Award Winning Excellence
by George Lovell, Department Chair
As the new Chair of the Department of Political Science, it is a pleasure to report news from the department to our alumni and friends. This edition of the newsletter provides information about some important achievements, the arrival of two new members of our faculty, the launch of an innovative research center, and the latest winner of our Distinguished Alumni Award.
I am lucky to be taking the position of chair at a time when our department is thriving. One clear indication of our success is that members of our department won a remarkable number of major awards and national recognitions at recent meetings of the American Political Science Association and other social science organizations. Three books by our faculty won prestigious awards as the best book in their field: Prof. Christopher Adolph’s Bankers, Bureaucrats, and Central Bank Politics, a path-breaking study of how central bankers make policy choices;Prof. Margaret Levi and former graduate student John Ahlquist’s In The Interests of Others, a study of leadership and socially minded activism in organizations; and Prof. Chris Parker and Prof. Matt Barreto’s Change They Can’t Believe In, a study comparing today’s Tea Party movement to prior forms of conservative activism. Prof. John Mercer won a best article award for a study of emotion and strategy in the Korean War, and graduate student Milli Lake won a best fieldwork award for her research in the Democratic Republic of the Congo. Prof. Victor Menaldo won an award for being the best article reviewer for the top journal in his field. Two former graduate students who have gone on to successful careers as professors also won best article awards: Tracy Sulkin and Tamir Moustafa.
Other major awards recognized service across a long career. Professor Emeritus Margaret Levi won an award recognizing her large body of influential scholarship, Prof. James Caporaso and Adjunct Prof. Patricia Moy won lifetime achievement awards, and Prof. Peter May won an award for mentoring graduate students. In short, UW’s political science department cleaned up, winning more awards by far than any other political science department in the U.S. this year. Such recognition reflects the fact that our department produces outstanding and innovative research that has a broad impact beyond the UW. Many other faculty members have more recently published books and articles that will undoubtedly be competitive in next year’s awards.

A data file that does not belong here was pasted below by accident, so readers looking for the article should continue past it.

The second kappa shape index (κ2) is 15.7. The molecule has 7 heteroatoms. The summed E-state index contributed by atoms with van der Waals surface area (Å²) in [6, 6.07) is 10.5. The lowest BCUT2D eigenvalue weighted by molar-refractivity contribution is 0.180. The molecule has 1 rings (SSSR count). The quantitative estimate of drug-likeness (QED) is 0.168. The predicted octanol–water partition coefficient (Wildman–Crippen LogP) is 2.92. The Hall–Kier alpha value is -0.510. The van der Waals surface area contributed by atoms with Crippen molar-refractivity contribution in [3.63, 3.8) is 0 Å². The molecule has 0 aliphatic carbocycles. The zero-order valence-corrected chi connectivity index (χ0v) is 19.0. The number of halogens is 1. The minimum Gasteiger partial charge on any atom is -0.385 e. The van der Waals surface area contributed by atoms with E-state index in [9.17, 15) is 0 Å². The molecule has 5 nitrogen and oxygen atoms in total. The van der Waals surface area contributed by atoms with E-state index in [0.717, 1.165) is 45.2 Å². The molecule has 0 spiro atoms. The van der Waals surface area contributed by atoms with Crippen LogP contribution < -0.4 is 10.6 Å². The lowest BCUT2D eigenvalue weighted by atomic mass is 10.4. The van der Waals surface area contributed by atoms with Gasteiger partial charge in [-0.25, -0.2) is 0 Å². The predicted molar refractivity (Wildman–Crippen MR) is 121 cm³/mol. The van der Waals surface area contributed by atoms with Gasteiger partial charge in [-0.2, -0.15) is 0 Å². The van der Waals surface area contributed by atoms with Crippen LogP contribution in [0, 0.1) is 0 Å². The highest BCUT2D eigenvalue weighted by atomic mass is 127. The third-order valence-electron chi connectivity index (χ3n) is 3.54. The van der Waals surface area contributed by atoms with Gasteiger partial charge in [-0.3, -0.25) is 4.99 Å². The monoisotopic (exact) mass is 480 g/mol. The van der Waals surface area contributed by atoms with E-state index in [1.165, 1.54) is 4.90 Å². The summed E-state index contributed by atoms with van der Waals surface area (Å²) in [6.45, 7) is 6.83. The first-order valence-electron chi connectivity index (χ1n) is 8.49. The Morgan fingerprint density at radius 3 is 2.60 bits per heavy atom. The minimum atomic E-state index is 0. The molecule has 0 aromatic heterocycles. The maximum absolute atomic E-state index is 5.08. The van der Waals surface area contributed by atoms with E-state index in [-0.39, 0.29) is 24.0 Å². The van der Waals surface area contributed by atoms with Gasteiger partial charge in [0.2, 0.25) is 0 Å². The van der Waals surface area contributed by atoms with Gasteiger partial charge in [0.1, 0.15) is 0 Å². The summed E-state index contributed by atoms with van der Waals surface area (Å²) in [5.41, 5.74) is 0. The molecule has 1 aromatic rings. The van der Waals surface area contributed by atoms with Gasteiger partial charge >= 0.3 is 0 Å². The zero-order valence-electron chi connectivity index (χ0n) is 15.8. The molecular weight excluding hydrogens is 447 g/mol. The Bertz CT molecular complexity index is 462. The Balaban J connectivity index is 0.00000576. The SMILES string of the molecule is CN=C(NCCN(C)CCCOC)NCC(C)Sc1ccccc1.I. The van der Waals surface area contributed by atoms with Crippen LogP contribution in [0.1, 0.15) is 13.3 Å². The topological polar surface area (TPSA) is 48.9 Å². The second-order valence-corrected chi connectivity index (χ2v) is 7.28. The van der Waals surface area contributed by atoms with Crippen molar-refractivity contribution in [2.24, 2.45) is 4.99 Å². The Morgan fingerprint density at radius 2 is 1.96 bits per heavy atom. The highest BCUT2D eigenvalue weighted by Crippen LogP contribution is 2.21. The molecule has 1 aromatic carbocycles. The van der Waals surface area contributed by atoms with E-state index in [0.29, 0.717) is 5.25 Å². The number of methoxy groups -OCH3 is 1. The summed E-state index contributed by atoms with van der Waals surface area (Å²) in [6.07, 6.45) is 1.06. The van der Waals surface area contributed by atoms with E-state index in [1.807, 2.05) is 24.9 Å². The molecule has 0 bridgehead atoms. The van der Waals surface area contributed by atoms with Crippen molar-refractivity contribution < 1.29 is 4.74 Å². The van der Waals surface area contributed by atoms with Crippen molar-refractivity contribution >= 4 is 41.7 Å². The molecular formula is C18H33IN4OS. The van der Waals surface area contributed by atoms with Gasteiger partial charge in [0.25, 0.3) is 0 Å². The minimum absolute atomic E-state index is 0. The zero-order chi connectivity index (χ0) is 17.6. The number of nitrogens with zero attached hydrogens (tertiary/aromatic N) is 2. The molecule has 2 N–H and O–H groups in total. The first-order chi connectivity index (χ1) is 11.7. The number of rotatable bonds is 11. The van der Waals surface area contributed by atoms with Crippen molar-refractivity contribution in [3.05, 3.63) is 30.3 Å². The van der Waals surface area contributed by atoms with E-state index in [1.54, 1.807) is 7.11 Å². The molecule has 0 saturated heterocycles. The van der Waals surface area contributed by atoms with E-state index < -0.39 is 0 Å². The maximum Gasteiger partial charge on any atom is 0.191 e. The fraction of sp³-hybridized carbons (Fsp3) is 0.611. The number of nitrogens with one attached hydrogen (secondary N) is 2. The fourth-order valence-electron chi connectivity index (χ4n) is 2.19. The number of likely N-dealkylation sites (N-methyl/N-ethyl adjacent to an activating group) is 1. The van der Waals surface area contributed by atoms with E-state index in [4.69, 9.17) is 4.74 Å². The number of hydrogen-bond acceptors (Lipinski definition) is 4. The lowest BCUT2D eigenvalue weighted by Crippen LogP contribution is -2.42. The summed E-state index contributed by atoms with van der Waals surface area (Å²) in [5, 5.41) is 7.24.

The quality of our faculty and graduate student instructors also helps us to fulfill our central mission of teaching our undergraduates. We are lucky this year to be welcoming two new faculty members, Jeffrey Arnold and Megan Francis, who are profiled in a linked article. They are both innovative scholars studying fascinating topics, and will undoubtedly help to bring new energy to our program.
The most exciting new development in the department this year is the launch of the Center for Environmental Politics, led by Professor Aseem Prakash. As explained in a separate article, this innovative center immediately establishes our department as a leader in the study of environmental politics, and strengthens our ties to other units on campus by providing a forum for interdisciplinary learning and communication. This initiative would not have been possible without the generosity of a number of our alumni and friends. Dr. Gary Duck and Susan Duck provided funding for the Center’s colloquium series and Dr. Richard B. Wesley provided funding that made the Center possible, including support for a major conference on environmental politics this spring. Gary Duck earned his PhD in our department in 1973 while Susan was earning a degree in Social Work. The Ducks have also funded a new undergraduate fellowship for political science students. Dr. Wesley is a longtime friend and supporter of our department who has endowed several graduate fellowships and provided additional intellectual and financial contributions to our programs. Such support from alumni and friends is crucial for developing the initiatives that build our national reputation for research excellence, initiatives that provide valuable research opportunities for our undergraduates and networking for our graduate students.
My new role as chair gives me more opportunities to interact with our alumni. Reaching out to our alumni helps me to see the long-term impact of our undergraduate program and gives me new ideas about how to improve our efforts to prepare our students for life after UW.
I thank all our alumni and friends who remain in contact and keep us informed of their own accomplishments. Please send us updates using the link on the newsletter page.
I am honored to serve as chair of the department, and hope to build on our legacy and oversee many more positive developments in the years ahead. Our department news page provides frequent updates about the activity of our faculty and students, including links to many op-eds written by our faculty and coverage of faculty research in national news.
In closing, let me thank my predecessor as Chair, Professor Peter May, who provided outstanding service and deserves much credit for the accomplishments reported in the newsletter.
George Lovell is Professor and Chair of Political Science and the Harry Bridges Endowed Chair in Labor Studies. He has taught at UW since 2001.